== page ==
The new unity government of Youssef Chahed won resounding support from parliament on Friday, approving a new cabinet line-up which must tackle the country’s pressing socio-economic and security challenges, reports BSS.
After a long day of debate, the country’s legislature overwhelmingly approved Chahed’s line up, with 167 votes in favour, 22 against and five abstentions. According to parliament’s spokesman Hassen Fathalli, the new cabinet is set to take office Saturday.
The handover between Chahed and his predecessor, former prime minister Habib Essid, will happen on Monday, Fathalli said.
Tunisia’s ministers attend a parliamentary session to present his Chahed’s government at the parliament in Tunis on August 26, 2016
At 40, Chahed will become the country’s youngest prime minister since it won independence from France in 1956. But as Tunisia continues to find its bearings after the 2011 uprising that toppled longtime dictator Zine El Abidine Ben Ali, Chahed would also be the North African nation’s seventh premier in less than six years.
In a rousing speech ahead of the vote, Chahed stressed the “necessity” of his proposed unity government to address mounting economic challenges not resolved since the 2011 revolution.
“We have until now been unable to realise the objectives of the revolution. Our youth have lost hope, the trust of citizens in the state has decreased,” he said.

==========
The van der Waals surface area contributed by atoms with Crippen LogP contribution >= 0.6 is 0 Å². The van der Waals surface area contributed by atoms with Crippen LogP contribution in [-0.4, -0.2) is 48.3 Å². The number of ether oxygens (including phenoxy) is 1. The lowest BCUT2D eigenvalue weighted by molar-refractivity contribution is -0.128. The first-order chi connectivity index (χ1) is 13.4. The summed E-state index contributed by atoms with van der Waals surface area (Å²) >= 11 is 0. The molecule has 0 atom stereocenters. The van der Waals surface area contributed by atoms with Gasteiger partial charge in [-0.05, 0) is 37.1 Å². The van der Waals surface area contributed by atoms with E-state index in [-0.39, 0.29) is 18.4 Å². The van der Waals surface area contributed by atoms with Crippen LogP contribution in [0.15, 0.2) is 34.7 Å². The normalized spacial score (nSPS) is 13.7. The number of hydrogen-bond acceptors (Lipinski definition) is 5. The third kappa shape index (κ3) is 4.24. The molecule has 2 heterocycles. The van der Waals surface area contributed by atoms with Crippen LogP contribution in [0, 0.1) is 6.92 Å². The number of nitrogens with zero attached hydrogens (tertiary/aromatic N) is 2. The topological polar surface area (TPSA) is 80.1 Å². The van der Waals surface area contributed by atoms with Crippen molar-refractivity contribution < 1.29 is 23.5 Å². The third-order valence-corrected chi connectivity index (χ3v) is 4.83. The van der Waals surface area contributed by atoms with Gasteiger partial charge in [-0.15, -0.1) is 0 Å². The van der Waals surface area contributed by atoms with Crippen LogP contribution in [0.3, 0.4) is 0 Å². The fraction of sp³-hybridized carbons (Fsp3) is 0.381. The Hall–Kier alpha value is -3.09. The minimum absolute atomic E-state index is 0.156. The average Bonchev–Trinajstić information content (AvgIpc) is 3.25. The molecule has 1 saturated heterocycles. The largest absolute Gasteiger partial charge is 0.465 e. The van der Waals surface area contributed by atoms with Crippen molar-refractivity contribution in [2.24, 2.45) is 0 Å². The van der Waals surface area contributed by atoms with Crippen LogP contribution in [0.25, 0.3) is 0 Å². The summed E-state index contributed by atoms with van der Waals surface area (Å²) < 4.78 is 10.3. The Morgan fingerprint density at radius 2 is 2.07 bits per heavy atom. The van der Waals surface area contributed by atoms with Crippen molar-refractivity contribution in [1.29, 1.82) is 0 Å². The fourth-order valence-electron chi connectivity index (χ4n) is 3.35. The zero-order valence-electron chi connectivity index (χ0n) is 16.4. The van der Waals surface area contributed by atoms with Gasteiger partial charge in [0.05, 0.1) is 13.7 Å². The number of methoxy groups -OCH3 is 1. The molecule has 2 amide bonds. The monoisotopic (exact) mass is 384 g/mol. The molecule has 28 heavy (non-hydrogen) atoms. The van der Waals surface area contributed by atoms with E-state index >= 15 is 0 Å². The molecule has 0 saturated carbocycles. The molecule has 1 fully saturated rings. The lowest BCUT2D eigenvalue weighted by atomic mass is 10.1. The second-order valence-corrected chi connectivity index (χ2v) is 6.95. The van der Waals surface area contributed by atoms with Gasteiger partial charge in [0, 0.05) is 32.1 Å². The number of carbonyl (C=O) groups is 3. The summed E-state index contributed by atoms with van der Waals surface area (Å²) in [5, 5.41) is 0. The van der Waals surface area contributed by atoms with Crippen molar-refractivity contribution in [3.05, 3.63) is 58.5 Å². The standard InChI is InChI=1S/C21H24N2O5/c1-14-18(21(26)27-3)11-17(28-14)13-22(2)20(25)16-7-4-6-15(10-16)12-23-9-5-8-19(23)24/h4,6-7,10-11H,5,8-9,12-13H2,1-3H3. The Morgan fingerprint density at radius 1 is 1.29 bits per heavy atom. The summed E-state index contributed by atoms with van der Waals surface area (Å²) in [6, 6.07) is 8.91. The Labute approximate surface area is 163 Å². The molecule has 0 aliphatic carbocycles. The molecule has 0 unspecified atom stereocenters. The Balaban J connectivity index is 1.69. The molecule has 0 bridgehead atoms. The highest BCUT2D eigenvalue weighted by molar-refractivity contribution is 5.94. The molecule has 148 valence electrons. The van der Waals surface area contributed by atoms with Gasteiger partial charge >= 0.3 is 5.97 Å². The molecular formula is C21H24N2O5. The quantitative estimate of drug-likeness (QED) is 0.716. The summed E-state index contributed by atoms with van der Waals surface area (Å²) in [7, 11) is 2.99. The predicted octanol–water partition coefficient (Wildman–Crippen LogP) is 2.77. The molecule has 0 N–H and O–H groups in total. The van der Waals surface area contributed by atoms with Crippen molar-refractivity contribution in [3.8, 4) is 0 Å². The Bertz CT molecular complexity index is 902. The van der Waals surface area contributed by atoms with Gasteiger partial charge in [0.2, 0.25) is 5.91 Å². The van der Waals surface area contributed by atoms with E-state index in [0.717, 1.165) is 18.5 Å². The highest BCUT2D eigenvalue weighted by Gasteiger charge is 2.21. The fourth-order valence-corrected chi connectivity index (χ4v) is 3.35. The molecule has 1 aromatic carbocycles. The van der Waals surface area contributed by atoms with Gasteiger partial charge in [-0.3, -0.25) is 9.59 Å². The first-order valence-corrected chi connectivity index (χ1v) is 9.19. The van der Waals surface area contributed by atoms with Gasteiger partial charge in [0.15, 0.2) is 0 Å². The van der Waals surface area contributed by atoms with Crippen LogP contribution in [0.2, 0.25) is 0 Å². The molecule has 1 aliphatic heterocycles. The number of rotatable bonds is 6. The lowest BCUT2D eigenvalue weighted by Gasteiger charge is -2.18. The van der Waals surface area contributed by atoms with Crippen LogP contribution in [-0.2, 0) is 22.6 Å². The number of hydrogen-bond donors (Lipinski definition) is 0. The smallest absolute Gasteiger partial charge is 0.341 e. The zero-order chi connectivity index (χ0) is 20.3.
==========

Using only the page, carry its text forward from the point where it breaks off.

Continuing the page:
“We are all responsible” and “will all have to make sacrifices”, he added.
Chahed, whose speech was met with resounding applause, said his government would give priority to fighting corruption and “terrorism”.
While Tunisia is considered a rare success story of the Arab Spring, the authorities have failed to resolve the issues of poverty, unemployment, regional disparities and corruption that preceded Ben Ali’s fall.
Chahed will also have to address security after a wave of jihadist attacks, including two that killed dozens of foreign tourists last year.
The parliamentary vote of confidence for the unity government brings to an end some three months of intense negotiations.
President Beji Caid Essebsi said in June that he would support a government of national unity, faced with rising criticism of the government of Habib Essid.
Chahed was appointed prime minister-designate by Essebsi early this month after lawmakers passed a vote of no confidence in then-premier Habib Essid’s government following just 18 months in office.
Chahed, a member of Essebsi’s Nidaa Tounes party and a liberal who was local affairs minister before his nomination, has already overcome numerous reservations about his team — even among several allied parties.
His 27-strong cabinet is a diverse mix, drawing members from all sides of the political spectrum, including the Islamist Ennahda party, and includes eight women “in important” positions and “14 young” ministers.
The diversity should stand him in good stead, but it remains to be seen whether he will be able to overcome the country’s pressing economic and security challenges.
Many Tunisians have welcomed the nomination of a comparatively young premier — especially compared with other leaders since 2011. President Essebsi is 89 years old, and ex-premier Essid is 67. But even so, his government will have no grace period.
Growth is sluggish, public finances are a concern, and the country in January witnessed its worst social unrest since the 2011 uprising.